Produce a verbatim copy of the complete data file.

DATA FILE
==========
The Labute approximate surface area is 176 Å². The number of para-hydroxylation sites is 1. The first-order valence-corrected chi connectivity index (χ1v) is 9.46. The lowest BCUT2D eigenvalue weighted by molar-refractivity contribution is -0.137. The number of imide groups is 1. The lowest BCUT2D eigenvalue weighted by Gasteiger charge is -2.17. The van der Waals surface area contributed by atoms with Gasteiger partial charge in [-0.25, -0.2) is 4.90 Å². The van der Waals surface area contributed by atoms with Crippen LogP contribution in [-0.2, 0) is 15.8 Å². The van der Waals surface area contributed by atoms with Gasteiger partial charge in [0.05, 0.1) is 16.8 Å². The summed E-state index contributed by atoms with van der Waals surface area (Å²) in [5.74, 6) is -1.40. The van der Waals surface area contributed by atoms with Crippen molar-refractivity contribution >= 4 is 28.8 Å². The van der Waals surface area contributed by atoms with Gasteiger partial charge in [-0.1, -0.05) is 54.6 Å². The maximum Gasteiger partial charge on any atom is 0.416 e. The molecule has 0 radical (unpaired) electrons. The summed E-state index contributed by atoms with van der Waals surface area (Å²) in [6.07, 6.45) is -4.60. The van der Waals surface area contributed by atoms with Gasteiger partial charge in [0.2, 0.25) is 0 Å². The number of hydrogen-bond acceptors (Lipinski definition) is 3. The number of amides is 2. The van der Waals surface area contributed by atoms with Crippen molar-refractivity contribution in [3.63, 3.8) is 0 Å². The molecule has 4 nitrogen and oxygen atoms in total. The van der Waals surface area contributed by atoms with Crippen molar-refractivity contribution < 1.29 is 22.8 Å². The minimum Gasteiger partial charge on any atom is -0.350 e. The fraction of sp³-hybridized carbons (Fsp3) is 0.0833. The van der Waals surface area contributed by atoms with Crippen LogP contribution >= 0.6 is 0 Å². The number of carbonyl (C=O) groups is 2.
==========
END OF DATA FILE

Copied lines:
The Labute approximate surface area is 176 Å². The number of para-hydroxylation sites is 1. The first-order valence-corrected chi connectivity index (χ1v) is 9.46. The lowest BCUT2D eigenvalue weighted by molar-refractivity contribution is -0.137. The number of imide groups is 1. The lowest BCUT2D eigenvalue weighted by Gasteiger charge is -2.17. The van der Waals surface area contributed by atoms with Gasteiger partial charge in [-0.25, -0.2) is 4.90 Å². The van der Waals surface area contributed by atoms with Crippen LogP contribution in [-0.2, 0) is 15.8 Å². The van der Waals surface area contributed by atoms with Gasteiger partial charge in [0.05, 0.1) is 16.8 Å². The summed E-state index contributed by atoms with van der Waals surface area (Å²) in [5.74, 6) is -1.40. The van der Waals surface area contributed by atoms with Crippen molar-refractivity contribution >= 4 is 28.8 Å². The van der Waals surface area contributed by atoms with Gasteiger partial charge in [-0.1, -0.05) is 54.6 Å². The maximum Gasteiger partial charge on any atom is 0.416 e. The molecule has 0 radical (unpaired) electrons. The summed E-state index contributed by atoms with van der Waals surface area (Å²) in [6.07, 6.45) is -4.60. The van der Waals surface area contributed by atoms with Gasteiger partial charge in [0.2, 0.25) is 0 Å². The number of hydrogen-bond acceptors (Lipinski definition) is 3. The number of amides is 2. The van der Waals surface area contributed by atoms with Crippen molar-refractivity contribution in [3.63, 3.8) is 0 Å². The molecule has 4 nitrogen and oxygen atoms in total. The van der Waals surface area contributed by atoms with Crippen molar-refractivity contribution < 1.29 is 22.8 Å². The minimum Gasteiger partial charge on any atom is -0.350 e. The fraction of sp³-hybridized carbons (Fsp3) is 0.0833. The van der Waals surface area contributed by atoms with Crippen LogP contribution >= 0.6 is 0 Å². The number of carbonyl (C=O) groups is 2.